Jean Twenge, professor of psychology at San Diego State University, revealed findings from a study she conducted of 16,000 university students across the United States in 2006 that showed 30 percent were narcissistic in psychological tests, compared with 15 percent in 1982. Twenge said, in a 2011 speech, of this statistic, ”They are all 18- and 19-year-olds, so this is clearly a generational shift.”
The trend was attributed to “permissive parenting, celebrity culture and the Internet.” The result? Narcissists with an “inflated sense of self, [who] lacked empathy, were vain and materialistic and had an overblown sense of entitlement.” Other studies (pdf) have found that “millennials are more likely to value money, image and fame over community, affiliation and self-acceptance.”
Perhaps Fisher was emboldened by people — her parents, fellow self-involved peers surrounding her — to think that her outlook is all that matters. No attempts to see other people’s perspectives, including that of the admissions officers at the University of Texas at Austin, who said regardless of her race she wouldn’t have gotten in. All that mattered to her was, “I wanted this, I didn’t get it, now others must pay.”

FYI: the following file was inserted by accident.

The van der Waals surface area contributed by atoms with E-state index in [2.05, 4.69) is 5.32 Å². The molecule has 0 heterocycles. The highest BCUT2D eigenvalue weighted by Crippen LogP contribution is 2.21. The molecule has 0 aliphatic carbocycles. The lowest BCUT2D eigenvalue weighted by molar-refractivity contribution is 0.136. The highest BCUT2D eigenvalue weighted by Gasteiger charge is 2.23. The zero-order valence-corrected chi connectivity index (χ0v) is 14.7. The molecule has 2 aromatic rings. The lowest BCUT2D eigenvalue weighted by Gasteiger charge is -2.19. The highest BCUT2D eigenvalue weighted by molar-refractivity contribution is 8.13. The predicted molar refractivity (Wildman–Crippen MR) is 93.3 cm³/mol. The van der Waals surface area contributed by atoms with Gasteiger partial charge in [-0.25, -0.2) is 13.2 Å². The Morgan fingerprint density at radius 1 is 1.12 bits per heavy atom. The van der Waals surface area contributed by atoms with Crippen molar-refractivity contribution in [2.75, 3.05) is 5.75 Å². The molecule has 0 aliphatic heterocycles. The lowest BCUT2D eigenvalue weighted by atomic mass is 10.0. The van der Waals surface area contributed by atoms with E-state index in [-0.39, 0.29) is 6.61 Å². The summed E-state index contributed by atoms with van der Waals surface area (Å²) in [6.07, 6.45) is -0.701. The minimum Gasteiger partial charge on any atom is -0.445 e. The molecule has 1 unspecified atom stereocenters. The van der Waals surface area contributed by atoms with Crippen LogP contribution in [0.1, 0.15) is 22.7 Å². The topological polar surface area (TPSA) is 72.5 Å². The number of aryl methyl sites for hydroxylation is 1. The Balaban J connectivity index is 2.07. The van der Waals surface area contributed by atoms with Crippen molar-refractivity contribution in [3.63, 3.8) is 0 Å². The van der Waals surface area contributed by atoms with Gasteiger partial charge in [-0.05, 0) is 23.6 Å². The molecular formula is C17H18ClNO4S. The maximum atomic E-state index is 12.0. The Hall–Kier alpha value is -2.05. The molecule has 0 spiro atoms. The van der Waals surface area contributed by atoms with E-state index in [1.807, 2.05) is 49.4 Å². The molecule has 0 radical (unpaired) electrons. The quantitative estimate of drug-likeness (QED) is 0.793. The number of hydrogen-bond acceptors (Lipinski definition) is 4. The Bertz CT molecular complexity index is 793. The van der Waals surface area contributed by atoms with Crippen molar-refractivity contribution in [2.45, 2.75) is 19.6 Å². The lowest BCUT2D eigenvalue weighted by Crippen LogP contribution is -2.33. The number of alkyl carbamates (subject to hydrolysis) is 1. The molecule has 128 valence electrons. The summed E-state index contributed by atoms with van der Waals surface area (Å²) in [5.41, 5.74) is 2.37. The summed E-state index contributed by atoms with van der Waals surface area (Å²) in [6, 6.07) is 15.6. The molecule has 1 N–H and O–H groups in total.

Her vanity is disgusting, but it’s becoming a pastime within my age group. Anyone who carries that entitled attitude with them through life is already losing — regardless of whether or not a few Supreme Court justices agree with you.
On the meaning of her study, Twenge noted in 2011 that she was concerned about a growing culture ”that seems to not just accept narcissism but finds it laudatory.” The college students she spoke to weren’t surprised about her findings, telling her, “We have to be this way because the world is more competitive.” Twenge countered that the problem with such a pro-narcissism stance is that it “doesn’t help you compete” and “blows up in your face eventually.”
One hopes so, anyway.